Finding Your Anchor

The good news is that you don't need a formula to design your exercise program and you don't need a reading of your maximum heart rate. You just need to know your heart rate at your anaerobic threshold. It's easy to find out with a 'talk test.' That takes a little bit of time and a willingness to exert some energy. If you have a heart rate monitor, this assessment will be easy. Here's how it works. Start walking to warm up your muscles. (I like the Reebok walking shoes best!) As you walk, attempt to monitor your pulse with periodic pulse checks (preferably using your heart rate monitor). You can also pay attention to your perceived level of exertion (sometimes called rate of perceived exertion). Here you use a scale of 1-10, then describe your pace as easy, fairly easy, medium, etc. using this range of numbers where 1 is very easy and 10 is very hard. After you are warmed up, increase your pace to an intensity where your perceived level of exertion or heart rate increases about 5 beats every 30 to 60 seconds. Pay attention to your breathing. When your pace is sufficient that you can't sing a song without taking a breath in a place where you normally wouldn't, check your heart rate. I encourage folks to have fun and learn to say Mary Poppin's phrase, supercaclifragilisticexpialidocious!! When they test for their anaerobic threshold, they know they've reached it when they can't repeat that word without taking a couple of breaths. That pace is what I call your 'functional' anaerobic threshold.

I believe knowing this 'threshold' number is much more important than knowing your max heart rate because it is the place at which your body shifts from aerobic (primarily fat burning) metabolism to anaerobic (primarily sugar burning) metabolism.

Whenever I work with a client, we determine this number and, for the purposes of designing a workout, look at a heart rate chart and find out where this number is on the 80% heart rate line. This may or may not truly be 80% of that client's maximum heart rate. But with that point as an anchor we can design a multiple zone (and multiple benefit) exercise prescription that will increase fitness and decrease fatness. We'll know we're doing wind sprints when the intensity goes above that number. Most deconditioned folks are encouraged to exercise only at 50-60% of an age predicted max heart rate. With this program they exercise just like everyone else.

There's more value to knowing this number. It's about motivation. Your heart has a resting point. It's the lowest number of beats your heart rate goes to at rest or the resting heart rate (RHR). The most accurate RHR is counted when you wake up in the morning before you sit up to get out of bed. You can get a pretty close approximation if you lie down and are still for ten minutes or so. Once you have your resting heart rate and your functional anaerobic threshold numbers, you can create a 'chart' that in relation to being dead (no heart rate at all) and your maximum heart rate (which you don't know) defines that range of exercise where the body prefers to burn fat as fuel.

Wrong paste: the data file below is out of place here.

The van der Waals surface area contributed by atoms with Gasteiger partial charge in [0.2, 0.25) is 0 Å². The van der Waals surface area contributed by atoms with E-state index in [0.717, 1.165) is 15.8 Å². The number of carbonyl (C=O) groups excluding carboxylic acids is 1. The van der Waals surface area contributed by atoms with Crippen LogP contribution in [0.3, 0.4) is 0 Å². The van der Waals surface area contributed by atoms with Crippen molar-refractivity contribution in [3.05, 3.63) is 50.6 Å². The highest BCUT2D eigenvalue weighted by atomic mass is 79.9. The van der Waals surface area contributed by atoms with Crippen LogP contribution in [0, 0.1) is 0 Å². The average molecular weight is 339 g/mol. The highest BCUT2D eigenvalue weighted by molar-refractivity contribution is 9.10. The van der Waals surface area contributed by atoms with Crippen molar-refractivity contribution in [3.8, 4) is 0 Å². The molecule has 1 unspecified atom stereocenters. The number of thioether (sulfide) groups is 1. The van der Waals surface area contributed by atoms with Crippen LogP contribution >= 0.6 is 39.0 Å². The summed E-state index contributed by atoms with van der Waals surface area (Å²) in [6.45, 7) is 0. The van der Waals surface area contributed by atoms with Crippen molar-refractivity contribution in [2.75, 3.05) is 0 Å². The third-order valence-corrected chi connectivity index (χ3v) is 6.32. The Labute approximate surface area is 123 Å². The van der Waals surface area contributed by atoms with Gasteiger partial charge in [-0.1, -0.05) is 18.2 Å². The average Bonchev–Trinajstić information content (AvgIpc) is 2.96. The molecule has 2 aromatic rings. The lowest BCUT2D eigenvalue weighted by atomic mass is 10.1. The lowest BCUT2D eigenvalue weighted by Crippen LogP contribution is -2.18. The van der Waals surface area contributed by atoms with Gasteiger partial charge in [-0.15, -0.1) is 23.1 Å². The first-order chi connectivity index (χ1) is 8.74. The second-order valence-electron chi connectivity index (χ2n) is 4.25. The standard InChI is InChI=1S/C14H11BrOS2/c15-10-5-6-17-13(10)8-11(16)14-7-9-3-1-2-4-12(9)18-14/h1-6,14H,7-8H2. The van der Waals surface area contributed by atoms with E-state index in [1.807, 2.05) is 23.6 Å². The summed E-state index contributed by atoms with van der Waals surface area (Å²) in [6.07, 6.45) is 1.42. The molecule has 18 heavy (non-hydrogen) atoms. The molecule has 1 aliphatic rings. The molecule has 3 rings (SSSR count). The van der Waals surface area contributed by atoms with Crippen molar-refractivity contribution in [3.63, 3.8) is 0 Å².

(Heart Rate Chart)
With regular workouts that include 'wind sprints' above your anaerobic threshold, this number will not only go up, your resting heart rate (for most folks) will go down. If you create a graph like the one above you will be able to plot and see the changes in your fitness on a daily, weekly or monthly basis. We're talking major motivation here!!!

Heart Zone Training breaks this fat burning range and the two levels above anaerobic threshold into the zones described earlier. Believing 'you can only manage what you can measure' Edwards encourages you to spend a specific number of minutes in specific zones based on training goals. Each zone has points (1 for Healthy Heart, 2 for Temperate, etc.) which are multiplied by what she calls time in zone--the number of minutes you spend in each zone. Recording accumulated points validates your experience. It's an incarnation of Ken Cooper's point keeping system.

Are You a Zonie?

I believe folks with a competitive based training program or those who like specific records of their workouts will find it useful. Others will be more like me. They'll discover that a focus on all those numbers and times and record keeping takes the fun out of getting and being fit. Agreeing that I needed to work out at more than one intensity and disagreeing that it is important (or even necessary) to know my maximum heart rate, I like my alternative. It takes the best of zone training concepts and make them more usable for us regular folks. I hope you agree.

If you'd like a copy of The Heart Rate Monitor Book ($12.95) or Heart Zone Training ($10.95) call our toll free # at 1-480-242-4812.

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LIFESTYLES by Ronda Gates
1378 Casada Ct, Leisure World
Mesa, AZ 85206
Phone: 480-242-4812